NCI and NIA will be joined in this effort by the Samuel Waxman Cancer Research Foundation (SWCRF). NCI, NIA and SWCRF have a shared interest in advancing research on aging in cancer and a private-public partnership has been established to jointly fund grants in this program. SWCRF is a private foundation that sponsors biomedical research focused on cancer and supports collaborative, team science to accelerate research discoveries and develop innovative cancer therapies.

    Specific Research Objectives of this FOA

    Since the potential links between aging and cancer pertain to many research topics that are both basic and applied, studies in response to this FOA should be considered from the molecular, cellular, microenvironmental, and organismal perspectives. The goals here are to join cancer and aging expertise in the initiation of novel interdisciplinary research projects, shared resources and reagents and develop novel technologies and multi-dimensional approaches needed to address the role of aging in cancer.

    In addition to incorporating aging and cancer components, suitable projects are expected to apply current expertise, experimental models, reagents, and tools to address significant questions that advance our knowledge of the aging contribution in cancer.

    Research areas of interest to this Funding Announcement include, but are not limited to:

    • The decline in tissue maintenance in old age – a link to cancer incidence and an area for intervention: Given the lack of evolutionary pressure to maintain the somatic tissues beyond periods where reproductive success was likely, our bodies undergo decline in old age. The molecular mechanisms responsible for the aging-related changes in the function of major types of stem cells, such as hematopoietic, epithelial or mesenchymal stem cells, and their relationship to tumor formation are largely unknown. It will be important to understand the pathways that can be regulated to determine how modulation of these pathways can affect the evolution of cancer. Such studies could lead to the design of interventions to reduce cancer risk associated with old age.
    • Molecular mechanisms of aging-associated changes in stem cell function and their relevance to cancer: In many tissues, cell differentiation and tissue homeostasis are characterized by a limited number of active stem cells. As an individual ages, the function and/or number of stem cells decreases.
    • Mechanisms of clonal evolution in somatic tissues with age: The hematopoietic system and the skin have been shown to exhibit major changes in clonal composition with age, such that a small number of clones harboring mutations in a group of genes can dominate the tissues over time. Many, but not all, of these mutations are implicated in malignancy development. The mechanisms leading to clonal dominance and their importance for cancer promotion or inhibition are poorly understood.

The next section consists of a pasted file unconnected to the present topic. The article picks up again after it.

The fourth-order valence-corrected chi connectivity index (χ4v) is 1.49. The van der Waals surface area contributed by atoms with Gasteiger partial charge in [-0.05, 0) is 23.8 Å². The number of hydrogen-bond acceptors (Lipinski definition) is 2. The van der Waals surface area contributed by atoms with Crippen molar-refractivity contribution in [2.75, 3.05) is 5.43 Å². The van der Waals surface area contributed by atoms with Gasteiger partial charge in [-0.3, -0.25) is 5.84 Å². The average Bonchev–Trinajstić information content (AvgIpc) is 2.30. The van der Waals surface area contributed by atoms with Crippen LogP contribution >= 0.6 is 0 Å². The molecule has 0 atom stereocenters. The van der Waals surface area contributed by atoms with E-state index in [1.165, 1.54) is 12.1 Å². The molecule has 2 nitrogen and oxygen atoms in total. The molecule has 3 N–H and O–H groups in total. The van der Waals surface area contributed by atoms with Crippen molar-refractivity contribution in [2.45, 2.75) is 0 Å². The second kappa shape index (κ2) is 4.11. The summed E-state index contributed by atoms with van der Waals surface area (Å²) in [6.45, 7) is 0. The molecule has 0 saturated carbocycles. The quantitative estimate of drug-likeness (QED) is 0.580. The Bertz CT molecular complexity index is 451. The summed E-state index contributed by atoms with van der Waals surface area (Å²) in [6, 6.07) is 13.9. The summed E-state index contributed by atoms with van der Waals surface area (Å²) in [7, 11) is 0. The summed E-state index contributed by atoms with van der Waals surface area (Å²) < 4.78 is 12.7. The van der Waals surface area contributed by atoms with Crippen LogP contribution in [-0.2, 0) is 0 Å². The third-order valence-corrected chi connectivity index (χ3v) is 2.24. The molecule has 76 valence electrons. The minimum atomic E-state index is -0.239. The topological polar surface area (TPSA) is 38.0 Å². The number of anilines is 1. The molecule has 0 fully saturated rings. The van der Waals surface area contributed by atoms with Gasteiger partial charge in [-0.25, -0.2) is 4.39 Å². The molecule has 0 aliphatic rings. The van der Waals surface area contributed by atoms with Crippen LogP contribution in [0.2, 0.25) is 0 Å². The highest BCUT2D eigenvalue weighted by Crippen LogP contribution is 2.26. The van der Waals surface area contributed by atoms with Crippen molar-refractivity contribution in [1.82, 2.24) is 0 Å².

• Contributions of the microenvironment in aging-associated tumor formation: The microenvironment is an important determinant of cellular function. Aging-associated changes in the microenvironment, such as elevated levels of senescent cells and inflammation resulting from the senescence-associated secretory phenotype, may contribute to tumor formation with aging.
    • Inter-organ system communication in aging and cancer: There is evidence that the aging hematopoietic system plays a role in the evolution/progression of solid tumors and cardiovascular diseases. The aging of other organ systems likely also has trans-effects and may affect the hematopoietic stem cell compartment and alter blood stem/progenitor function.
    • Chromatin/Epigenetic mechanism in aging and cancer: While some epigenetic features have been linked to the aging process, a systematic characterization of aging-related epigenetic changes, including DNA/histone modifications and chromatin structure, is lacking and the relevance of these features to tumor susceptibility, formation and maintenance is largely unknown. In addition, mutations of epigenetic regulators are seen both in aging and cancer, but their causal relationship is unclear. Further, activation of endogenous retroelements has been observed in both aging and cancer, although the relevance of active retrotransposition to aging or cancer has yet to be established.
    • Mutation and/or de-repression of non-coding genome regions in aging and cancer: Mutations in non-coding regions, including non-coding RNAs and regulatory elements, are now widely implicated in cancer. Non-coding mutations that affect aging-associated cancer mechanisms may exist.
    • Aging-associated DNA damage response pathways and genomic instability in cancer: Genomic instability is closely linked to tumorigenesis. However, our understanding for how mutational processes change in old age, and how such changes contribute to cancer susceptibility, is limited. Studies to determine whether DNA repair capacity and responses to mutations are altered in old age are critically needed.
    • Aging-associated changes in metabolism in cancer: Alterations in metabolic signaling and the accumulation of both reactive oxygen species and harmful metabolites are thought to be significant components of aging. The contribution of these metabolic changes to cancer susceptibility, progression, and metastasis in addition to the possibility of using metabolic manipulations to affect carcinogenesis remain to be explored.